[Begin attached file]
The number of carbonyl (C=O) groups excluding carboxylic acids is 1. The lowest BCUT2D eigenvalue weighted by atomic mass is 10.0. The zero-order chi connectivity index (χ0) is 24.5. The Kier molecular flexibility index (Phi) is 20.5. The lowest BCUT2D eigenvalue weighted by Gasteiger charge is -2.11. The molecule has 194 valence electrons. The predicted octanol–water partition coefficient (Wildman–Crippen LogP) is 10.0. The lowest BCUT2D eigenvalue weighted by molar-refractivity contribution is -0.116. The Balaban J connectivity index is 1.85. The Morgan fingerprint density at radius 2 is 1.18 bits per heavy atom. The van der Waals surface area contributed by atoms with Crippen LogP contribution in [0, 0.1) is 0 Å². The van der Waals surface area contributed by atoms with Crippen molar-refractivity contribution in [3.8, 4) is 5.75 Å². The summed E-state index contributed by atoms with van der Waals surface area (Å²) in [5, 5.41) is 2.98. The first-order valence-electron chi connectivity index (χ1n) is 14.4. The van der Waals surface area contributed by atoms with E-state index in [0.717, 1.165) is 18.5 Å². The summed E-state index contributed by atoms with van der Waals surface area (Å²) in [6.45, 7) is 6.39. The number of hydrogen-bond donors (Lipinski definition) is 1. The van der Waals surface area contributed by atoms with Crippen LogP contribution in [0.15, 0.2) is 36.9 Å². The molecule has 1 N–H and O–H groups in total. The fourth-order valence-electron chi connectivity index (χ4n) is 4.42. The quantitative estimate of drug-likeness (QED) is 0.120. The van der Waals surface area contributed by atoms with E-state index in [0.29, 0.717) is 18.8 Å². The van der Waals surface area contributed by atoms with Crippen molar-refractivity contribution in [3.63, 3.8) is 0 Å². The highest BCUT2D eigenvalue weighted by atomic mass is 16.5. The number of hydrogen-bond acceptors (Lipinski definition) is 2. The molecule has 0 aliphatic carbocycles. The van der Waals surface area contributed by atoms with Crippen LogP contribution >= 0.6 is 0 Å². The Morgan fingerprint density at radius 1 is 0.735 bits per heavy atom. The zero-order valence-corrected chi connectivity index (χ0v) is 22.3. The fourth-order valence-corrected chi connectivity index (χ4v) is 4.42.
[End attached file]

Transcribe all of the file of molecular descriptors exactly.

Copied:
The number of carbonyl (C=O) groups excluding carboxylic acids is 1. The lowest BCUT2D eigenvalue weighted by atomic mass is 10.0. The zero-order chi connectivity index (χ0) is 24.5. The Kier molecular flexibility index (Phi) is 20.5. The lowest BCUT2D eigenvalue weighted by Gasteiger charge is -2.11. The molecule has 194 valence electrons. The predicted octanol–water partition coefficient (Wildman–Crippen LogP) is 10.0. The lowest BCUT2D eigenvalue weighted by molar-refractivity contribution is -0.116. The Balaban J connectivity index is 1.85. The Morgan fingerprint density at radius 2 is 1.18 bits per heavy atom. The van der Waals surface area contributed by atoms with Crippen LogP contribution in [0, 0.1) is 0 Å². The van der Waals surface area contributed by atoms with Crippen molar-refractivity contribution in [3.8, 4) is 5.75 Å². The summed E-state index contributed by atoms with van der Waals surface area (Å²) in [5, 5.41) is 2.98. The first-order valence-electron chi connectivity index (χ1n) is 14.4. The van der Waals surface area contributed by atoms with E-state index in [0.717, 1.165) is 18.5 Å². The summed E-state index contributed by atoms with van der Waals surface area (Å²) in [6.45, 7) is 6.39. The number of hydrogen-bond donors (Lipinski definition) is 1. The van der Waals surface area contributed by atoms with Crippen LogP contribution in [0.15, 0.2) is 36.9 Å². The molecule has 1 N–H and O–H groups in total. The fourth-order valence-electron chi connectivity index (χ4n) is 4.42. The quantitative estimate of drug-likeness (QED) is 0.120. The van der Waals surface area contributed by atoms with E-state index in [0.29, 0.717) is 18.8 Å². The van der Waals surface area contributed by atoms with Crippen molar-refractivity contribution in [3.63, 3.8) is 0 Å². The highest BCUT2D eigenvalue weighted by atomic mass is 16.5. The number of hydrogen-bond acceptors (Lipinski definition) is 2. The molecule has 0 aliphatic carbocycles. The van der Waals surface area contributed by atoms with Crippen LogP contribution >= 0.6 is 0 Å². The Morgan fingerprint density at radius 1 is 0.735 bits per heavy atom. The zero-order valence-corrected chi connectivity index (χ0v) is 22.3. The fourth-order valence-corrected chi connectivity index (χ4v) is 4.42.